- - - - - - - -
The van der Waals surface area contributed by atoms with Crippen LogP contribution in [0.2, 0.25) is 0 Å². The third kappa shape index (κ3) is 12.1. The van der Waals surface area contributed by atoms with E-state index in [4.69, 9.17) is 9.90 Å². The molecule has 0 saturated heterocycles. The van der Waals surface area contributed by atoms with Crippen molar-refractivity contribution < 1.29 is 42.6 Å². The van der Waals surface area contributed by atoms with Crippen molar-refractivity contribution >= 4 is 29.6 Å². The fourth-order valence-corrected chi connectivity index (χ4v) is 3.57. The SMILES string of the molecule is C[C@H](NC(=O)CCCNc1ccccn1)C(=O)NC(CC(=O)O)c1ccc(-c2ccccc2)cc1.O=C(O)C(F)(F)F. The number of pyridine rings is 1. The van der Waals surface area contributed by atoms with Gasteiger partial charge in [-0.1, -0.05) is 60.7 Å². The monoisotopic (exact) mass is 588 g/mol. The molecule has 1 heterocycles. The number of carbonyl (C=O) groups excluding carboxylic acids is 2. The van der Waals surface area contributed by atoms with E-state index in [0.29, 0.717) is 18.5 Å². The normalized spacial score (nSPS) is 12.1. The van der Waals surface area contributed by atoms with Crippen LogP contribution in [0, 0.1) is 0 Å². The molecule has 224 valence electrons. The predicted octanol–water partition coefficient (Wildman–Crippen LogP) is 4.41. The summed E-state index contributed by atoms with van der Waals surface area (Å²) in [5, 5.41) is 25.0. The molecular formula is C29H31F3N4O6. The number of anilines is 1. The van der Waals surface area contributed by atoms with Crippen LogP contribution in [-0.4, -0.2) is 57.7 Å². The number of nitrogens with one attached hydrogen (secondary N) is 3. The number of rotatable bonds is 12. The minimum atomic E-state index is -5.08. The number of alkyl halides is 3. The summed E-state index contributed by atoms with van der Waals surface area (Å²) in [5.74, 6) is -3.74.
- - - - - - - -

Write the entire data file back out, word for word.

The van der Waals surface area contributed by atoms with Crippen LogP contribution in [0.2, 0.25) is 0 Å². The third kappa shape index (κ3) is 12.1. The van der Waals surface area contributed by atoms with E-state index in [4.69, 9.17) is 9.90 Å². The molecule has 0 saturated heterocycles. The van der Waals surface area contributed by atoms with Crippen molar-refractivity contribution < 1.29 is 42.6 Å². The van der Waals surface area contributed by atoms with Crippen molar-refractivity contribution >= 4 is 29.6 Å². The fourth-order valence-corrected chi connectivity index (χ4v) is 3.57. The SMILES string of the molecule is C[C@H](NC(=O)CCCNc1ccccn1)C(=O)NC(CC(=O)O)c1ccc(-c2ccccc2)cc1.O=C(O)C(F)(F)F. The number of pyridine rings is 1. The van der Waals surface area contributed by atoms with Gasteiger partial charge in [-0.1, -0.05) is 60.7 Å². The monoisotopic (exact) mass is 588 g/mol. The molecule has 1 heterocycles. The number of carbonyl (C=O) groups excluding carboxylic acids is 2. The van der Waals surface area contributed by atoms with E-state index in [0.29, 0.717) is 18.5 Å². The normalized spacial score (nSPS) is 12.1. The van der Waals surface area contributed by atoms with Crippen LogP contribution in [0, 0.1) is 0 Å². The molecule has 224 valence electrons. The predicted octanol–water partition coefficient (Wildman–Crippen LogP) is 4.41. The summed E-state index contributed by atoms with van der Waals surface area (Å²) in [5, 5.41) is 25.0. The molecular formula is C29H31F3N4O6. The number of anilines is 1. The van der Waals surface area contributed by atoms with Crippen LogP contribution in [-0.4, -0.2) is 57.7 Å². The number of nitrogens with one attached hydrogen (secondary N) is 3. The number of rotatable bonds is 12. The minimum atomic E-state index is -5.08. The number of alkyl halides is 3. The summed E-state index contributed by atoms with van der Waals surface area (Å²) in [5.74, 6) is -3.74.